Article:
KCPW would default on a loan without the help. A few major donors promised $230,000 in pledges, but they were never paid.
KCPW is the only public radio station to focus only on Salt Lake County. It has five people in the newsroom and two reporters who reach a potential 1,000,000 listeners.
Its coverage would have ended without a loan from Salt Lake City, one of the very groups it covers.
KCPW President Ed Sweeny says his relationship with the City is strictly business. "I think it comes down to the integrity of the news director," said KCPW listener Howard Brown.
ABC 4 talked with listeners about the loan. "My honest opinion is-- I'm torn a little bit, but I do support KCPW. I do support them financially," said Brown.
Salt Lake City Councilman Luke Garrott says the City provided the loan because KCPW raises property values by increasing the quality of life.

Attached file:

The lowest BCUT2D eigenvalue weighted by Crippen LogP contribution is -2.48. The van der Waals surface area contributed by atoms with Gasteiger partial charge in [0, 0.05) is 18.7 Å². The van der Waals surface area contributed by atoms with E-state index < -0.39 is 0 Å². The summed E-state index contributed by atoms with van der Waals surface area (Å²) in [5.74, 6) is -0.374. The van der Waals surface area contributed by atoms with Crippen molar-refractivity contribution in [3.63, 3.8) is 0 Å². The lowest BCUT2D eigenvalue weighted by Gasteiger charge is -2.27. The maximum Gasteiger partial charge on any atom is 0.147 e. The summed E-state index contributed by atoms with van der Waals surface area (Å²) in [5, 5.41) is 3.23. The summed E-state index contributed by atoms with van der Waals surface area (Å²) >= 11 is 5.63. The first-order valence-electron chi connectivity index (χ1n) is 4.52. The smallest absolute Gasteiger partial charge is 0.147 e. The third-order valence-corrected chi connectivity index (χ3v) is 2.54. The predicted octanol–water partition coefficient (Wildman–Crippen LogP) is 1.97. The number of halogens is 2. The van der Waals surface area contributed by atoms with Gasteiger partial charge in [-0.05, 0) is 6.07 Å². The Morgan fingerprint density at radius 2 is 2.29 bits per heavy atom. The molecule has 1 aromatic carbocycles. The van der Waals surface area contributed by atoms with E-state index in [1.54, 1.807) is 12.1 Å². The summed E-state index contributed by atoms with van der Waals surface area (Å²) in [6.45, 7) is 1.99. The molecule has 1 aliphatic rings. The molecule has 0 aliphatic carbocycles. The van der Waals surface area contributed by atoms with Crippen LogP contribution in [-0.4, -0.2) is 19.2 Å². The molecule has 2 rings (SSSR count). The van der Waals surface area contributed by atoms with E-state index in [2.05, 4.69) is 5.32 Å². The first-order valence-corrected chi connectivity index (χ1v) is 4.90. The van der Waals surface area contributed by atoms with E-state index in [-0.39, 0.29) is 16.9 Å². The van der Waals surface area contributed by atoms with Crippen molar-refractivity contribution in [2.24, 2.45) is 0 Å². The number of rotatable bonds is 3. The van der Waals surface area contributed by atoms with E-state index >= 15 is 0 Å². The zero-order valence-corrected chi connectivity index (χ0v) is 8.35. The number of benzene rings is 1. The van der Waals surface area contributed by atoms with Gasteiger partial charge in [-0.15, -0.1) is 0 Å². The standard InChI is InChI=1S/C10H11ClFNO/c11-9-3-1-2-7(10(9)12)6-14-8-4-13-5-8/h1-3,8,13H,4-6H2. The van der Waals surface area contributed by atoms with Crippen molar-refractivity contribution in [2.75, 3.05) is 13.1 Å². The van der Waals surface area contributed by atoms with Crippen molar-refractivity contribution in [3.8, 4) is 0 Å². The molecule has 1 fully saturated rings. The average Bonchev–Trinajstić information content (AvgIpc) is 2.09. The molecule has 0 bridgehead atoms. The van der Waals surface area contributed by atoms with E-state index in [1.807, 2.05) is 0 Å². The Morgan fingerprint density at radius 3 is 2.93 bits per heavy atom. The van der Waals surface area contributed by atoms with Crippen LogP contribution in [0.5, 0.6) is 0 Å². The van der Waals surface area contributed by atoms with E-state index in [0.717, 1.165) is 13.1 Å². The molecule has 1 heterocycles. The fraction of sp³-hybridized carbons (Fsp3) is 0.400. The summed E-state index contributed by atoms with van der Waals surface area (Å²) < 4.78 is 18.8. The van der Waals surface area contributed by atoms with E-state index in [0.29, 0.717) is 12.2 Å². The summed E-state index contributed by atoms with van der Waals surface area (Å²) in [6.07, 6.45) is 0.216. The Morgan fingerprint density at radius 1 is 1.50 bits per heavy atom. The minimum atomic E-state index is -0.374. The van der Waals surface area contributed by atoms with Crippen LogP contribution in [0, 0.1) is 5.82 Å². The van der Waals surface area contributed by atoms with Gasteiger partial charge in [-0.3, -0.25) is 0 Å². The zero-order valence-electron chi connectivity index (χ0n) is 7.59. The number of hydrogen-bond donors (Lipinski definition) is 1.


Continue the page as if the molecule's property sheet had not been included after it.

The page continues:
It's broadcasts performances of local artists and is a source of free information to the public.
"I actually don't think I mind," said Kristi Schwerin.
"I think it's a great idea. I think public radio is very important," said Jennifer Nasman.
"As a loan that's to be paid back with interest. I personally see nothing wrong with that," said Greta DeJong.
But shouldn't public radio be publicly funded by the good will of the listeners and not a City responsible for sidewalk and road repairs?
"I would hope that it wouldn't result in a loss of perhaps more needed funding," said Dave Johnson.
KCPW expects to pay the loan back with five percent interest, but it's a risk to Salt Lake City.
KCPW is an NPR station broadcasting on 88.3 FM and 105.3 FM.